Today I saw the film ‘The Dressmaker’ and I loved it. Quite a few years ago I read Rosalie Ham’s book ‘The Dressmaker’ and I loved that too. So I couldn’t wait to see this depiction on the big screen. Of course, the characters were wonderful and played to amazing perfection by a brilliant cast and the costumes and clothing were stunning. The quirky small town of Dungatar captured the essence of many other small Australian towns only with a good dose of extreme imagination thrown in to create an edgy atmosphere. Nothing detracted from the central story line and that’s what I loved about this film, the book had the same impact when I read it.
At a library talk a couple of years ago, I asked Rosalie Ham how she had developed her sense of humour that almost borders on bizarre? She responded by talking about the observations she made as a kid living in country towns. Well I can relate to that, growing up in a small country town does result in knowing stories that are passed along from family to family or group to group. They may be true, have some truth, fabricated or completely untrue. It also occurs to me that humorous and tragic stories get their fair share of repeating and therefore often suffer the most from differing versions and judgements. Country towns are good at this, hence they provide wonderful material for story writing.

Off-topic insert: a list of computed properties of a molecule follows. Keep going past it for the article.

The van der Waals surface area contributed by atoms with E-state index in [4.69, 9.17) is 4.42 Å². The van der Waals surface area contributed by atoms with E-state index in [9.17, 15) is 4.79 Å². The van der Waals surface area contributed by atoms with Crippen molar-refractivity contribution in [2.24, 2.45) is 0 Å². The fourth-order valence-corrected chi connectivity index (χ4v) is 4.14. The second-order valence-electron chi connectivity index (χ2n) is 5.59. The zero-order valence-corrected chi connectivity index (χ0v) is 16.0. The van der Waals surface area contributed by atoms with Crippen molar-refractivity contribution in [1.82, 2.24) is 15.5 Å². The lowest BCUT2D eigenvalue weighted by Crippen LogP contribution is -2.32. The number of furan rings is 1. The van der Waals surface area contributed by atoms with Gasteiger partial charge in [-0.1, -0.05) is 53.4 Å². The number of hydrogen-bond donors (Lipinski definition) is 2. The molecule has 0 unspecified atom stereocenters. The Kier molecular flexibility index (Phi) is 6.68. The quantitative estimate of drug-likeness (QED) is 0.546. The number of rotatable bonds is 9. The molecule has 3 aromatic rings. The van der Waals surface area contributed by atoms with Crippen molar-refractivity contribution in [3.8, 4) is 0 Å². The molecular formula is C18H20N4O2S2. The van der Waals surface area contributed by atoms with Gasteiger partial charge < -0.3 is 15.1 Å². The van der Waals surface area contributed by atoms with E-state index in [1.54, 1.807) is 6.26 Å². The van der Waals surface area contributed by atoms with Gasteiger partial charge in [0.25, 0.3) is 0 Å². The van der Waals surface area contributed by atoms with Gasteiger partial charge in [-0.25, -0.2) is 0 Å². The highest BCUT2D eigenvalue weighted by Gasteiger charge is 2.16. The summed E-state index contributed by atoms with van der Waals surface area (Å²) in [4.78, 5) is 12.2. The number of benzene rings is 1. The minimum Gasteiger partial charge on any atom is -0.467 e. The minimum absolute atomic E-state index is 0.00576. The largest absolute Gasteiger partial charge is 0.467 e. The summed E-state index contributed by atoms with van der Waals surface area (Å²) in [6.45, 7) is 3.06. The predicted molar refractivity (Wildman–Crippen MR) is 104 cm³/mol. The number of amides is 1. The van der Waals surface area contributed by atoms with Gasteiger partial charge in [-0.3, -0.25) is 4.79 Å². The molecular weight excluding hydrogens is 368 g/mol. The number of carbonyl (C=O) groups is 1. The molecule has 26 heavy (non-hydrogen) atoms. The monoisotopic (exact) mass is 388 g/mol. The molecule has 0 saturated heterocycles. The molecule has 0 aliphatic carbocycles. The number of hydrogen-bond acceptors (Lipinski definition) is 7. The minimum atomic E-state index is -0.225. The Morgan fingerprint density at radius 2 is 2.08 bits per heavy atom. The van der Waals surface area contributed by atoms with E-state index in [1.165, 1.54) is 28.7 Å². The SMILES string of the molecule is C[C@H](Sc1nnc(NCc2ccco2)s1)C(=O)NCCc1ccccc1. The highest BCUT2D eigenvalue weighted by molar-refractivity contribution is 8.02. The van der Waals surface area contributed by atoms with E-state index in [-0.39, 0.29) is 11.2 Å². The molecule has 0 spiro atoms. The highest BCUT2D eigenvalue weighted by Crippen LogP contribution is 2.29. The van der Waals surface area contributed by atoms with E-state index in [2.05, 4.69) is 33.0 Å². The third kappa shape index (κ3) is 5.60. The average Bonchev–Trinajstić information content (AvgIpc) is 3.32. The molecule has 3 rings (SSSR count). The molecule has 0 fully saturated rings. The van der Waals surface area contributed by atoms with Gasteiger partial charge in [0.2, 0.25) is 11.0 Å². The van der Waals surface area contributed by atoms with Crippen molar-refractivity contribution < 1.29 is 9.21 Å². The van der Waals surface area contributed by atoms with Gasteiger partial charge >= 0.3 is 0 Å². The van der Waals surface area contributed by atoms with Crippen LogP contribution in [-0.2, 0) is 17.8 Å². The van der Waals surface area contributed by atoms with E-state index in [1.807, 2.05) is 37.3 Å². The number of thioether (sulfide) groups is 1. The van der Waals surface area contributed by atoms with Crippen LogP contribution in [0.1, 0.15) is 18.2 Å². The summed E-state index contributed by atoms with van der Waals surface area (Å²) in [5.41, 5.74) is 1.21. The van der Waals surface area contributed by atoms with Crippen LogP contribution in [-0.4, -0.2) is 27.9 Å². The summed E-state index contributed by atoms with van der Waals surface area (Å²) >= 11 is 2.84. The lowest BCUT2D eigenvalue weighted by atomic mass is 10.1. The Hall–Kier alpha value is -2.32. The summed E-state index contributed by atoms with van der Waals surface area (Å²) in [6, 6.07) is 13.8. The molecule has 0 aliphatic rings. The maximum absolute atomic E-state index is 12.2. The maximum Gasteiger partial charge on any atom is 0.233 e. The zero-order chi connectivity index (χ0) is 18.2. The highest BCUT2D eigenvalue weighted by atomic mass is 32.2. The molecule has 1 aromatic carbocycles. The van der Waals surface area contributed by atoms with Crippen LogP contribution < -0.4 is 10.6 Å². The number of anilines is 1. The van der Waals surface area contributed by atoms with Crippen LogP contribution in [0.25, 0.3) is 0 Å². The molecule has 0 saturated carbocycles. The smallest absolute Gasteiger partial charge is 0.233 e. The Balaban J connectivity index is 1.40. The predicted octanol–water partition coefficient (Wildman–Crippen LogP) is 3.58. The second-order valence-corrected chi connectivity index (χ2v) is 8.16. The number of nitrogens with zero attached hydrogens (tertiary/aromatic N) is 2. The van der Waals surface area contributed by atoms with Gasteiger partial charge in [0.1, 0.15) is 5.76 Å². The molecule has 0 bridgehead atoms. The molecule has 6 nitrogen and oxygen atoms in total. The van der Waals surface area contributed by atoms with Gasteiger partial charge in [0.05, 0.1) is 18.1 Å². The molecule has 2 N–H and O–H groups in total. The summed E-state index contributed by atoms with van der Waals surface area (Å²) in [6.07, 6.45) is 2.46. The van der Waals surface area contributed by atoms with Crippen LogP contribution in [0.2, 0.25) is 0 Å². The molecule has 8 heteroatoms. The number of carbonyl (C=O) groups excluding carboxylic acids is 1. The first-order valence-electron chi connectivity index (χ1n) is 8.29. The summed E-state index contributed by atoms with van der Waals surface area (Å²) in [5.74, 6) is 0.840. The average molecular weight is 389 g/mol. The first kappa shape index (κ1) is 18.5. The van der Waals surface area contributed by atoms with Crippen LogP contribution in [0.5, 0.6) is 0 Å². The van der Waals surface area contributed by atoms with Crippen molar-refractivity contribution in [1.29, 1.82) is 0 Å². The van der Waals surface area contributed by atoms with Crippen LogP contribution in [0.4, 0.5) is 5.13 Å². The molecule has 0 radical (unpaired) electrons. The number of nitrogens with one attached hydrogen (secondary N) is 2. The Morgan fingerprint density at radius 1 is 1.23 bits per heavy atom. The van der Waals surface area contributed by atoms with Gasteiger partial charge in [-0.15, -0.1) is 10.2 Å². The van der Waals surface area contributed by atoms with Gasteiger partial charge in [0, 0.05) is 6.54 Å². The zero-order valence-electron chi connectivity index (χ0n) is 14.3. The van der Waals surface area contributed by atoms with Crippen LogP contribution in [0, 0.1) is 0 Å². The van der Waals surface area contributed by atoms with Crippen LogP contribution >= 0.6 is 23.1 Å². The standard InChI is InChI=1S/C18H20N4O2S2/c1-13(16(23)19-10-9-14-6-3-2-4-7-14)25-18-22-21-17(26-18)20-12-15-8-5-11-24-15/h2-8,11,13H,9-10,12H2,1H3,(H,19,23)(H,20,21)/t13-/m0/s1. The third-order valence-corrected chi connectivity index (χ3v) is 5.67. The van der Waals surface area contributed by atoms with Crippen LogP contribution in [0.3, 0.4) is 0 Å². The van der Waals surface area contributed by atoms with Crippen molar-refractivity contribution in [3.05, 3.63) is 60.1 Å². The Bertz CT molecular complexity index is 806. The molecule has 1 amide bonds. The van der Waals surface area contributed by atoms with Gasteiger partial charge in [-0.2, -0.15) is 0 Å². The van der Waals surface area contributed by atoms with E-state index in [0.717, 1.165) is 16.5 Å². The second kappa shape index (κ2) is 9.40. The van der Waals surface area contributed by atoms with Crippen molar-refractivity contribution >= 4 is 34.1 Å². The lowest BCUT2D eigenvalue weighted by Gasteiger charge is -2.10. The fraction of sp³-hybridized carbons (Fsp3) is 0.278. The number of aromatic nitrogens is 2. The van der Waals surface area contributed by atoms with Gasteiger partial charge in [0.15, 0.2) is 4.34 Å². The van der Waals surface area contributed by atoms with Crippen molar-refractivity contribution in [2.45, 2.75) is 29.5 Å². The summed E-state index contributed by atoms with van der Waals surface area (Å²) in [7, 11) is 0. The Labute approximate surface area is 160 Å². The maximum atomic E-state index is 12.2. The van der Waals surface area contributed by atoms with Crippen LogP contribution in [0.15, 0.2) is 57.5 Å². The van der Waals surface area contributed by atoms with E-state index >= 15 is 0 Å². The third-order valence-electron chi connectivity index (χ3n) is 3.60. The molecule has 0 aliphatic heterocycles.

I remember when I first read ‘The Dressmaker’, some of my friends loved it but some quite disliked it. I suspect that the disliking may have been the bizarre edge that required a tolerance of the author ‘stretching the envelope’ just a bit. Maybe the movie has the advantage of a visual medium that utilises the bizarre bit by taking the best of the book and playing with the wonderful colourful characterisations.
However, a pleasing aspect of this film for me, was to witness the exciting success of a writer who took her experiences from country Australia and weaved them into a fascinating if not quirky first novel. Seems to me, for a writer it must be the ultimate compliment to have your novel turned into film. Excited for Rosalie Ham, a wonderful Australian writer.
I’m interested in the review. Thanks HM. I am one who didn’t like the book.The characters were caricatures. The movie may be well worth a look especially with all those ‘heavies’ on board. I missed the humour, pathos or whatever. I’ll give the book another look, however.
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